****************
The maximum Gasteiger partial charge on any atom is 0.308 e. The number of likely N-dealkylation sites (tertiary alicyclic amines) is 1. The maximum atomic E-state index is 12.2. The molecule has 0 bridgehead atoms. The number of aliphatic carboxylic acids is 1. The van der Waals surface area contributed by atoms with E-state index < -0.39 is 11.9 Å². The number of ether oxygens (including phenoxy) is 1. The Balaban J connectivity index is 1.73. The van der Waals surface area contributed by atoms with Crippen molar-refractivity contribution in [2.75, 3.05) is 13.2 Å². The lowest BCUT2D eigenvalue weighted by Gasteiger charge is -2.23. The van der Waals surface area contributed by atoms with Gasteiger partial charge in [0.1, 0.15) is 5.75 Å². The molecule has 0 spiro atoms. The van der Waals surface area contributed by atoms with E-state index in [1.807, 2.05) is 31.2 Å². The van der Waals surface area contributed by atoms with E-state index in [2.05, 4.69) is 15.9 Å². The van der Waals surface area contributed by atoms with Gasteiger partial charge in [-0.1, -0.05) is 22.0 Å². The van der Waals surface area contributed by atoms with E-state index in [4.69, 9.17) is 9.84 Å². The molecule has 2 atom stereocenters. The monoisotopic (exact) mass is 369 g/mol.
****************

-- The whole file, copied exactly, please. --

The maximum Gasteiger partial charge on any atom is 0.308 e. The number of likely N-dealkylation sites (tertiary alicyclic amines) is 1. The maximum atomic E-state index is 12.2. The molecule has 0 bridgehead atoms. The number of aliphatic carboxylic acids is 1. The van der Waals surface area contributed by atoms with E-state index < -0.39 is 11.9 Å². The number of ether oxygens (including phenoxy) is 1. The Balaban J connectivity index is 1.73. The van der Waals surface area contributed by atoms with Crippen molar-refractivity contribution in [2.75, 3.05) is 13.2 Å². The lowest BCUT2D eigenvalue weighted by Gasteiger charge is -2.23. The van der Waals surface area contributed by atoms with Gasteiger partial charge in [0.1, 0.15) is 5.75 Å². The molecule has 0 spiro atoms. The van der Waals surface area contributed by atoms with E-state index in [1.807, 2.05) is 31.2 Å². The van der Waals surface area contributed by atoms with E-state index in [2.05, 4.69) is 15.9 Å². The van der Waals surface area contributed by atoms with Gasteiger partial charge in [-0.1, -0.05) is 22.0 Å². The van der Waals surface area contributed by atoms with E-state index in [4.69, 9.17) is 9.84 Å². The molecule has 2 atom stereocenters. The monoisotopic (exact) mass is 369 g/mol.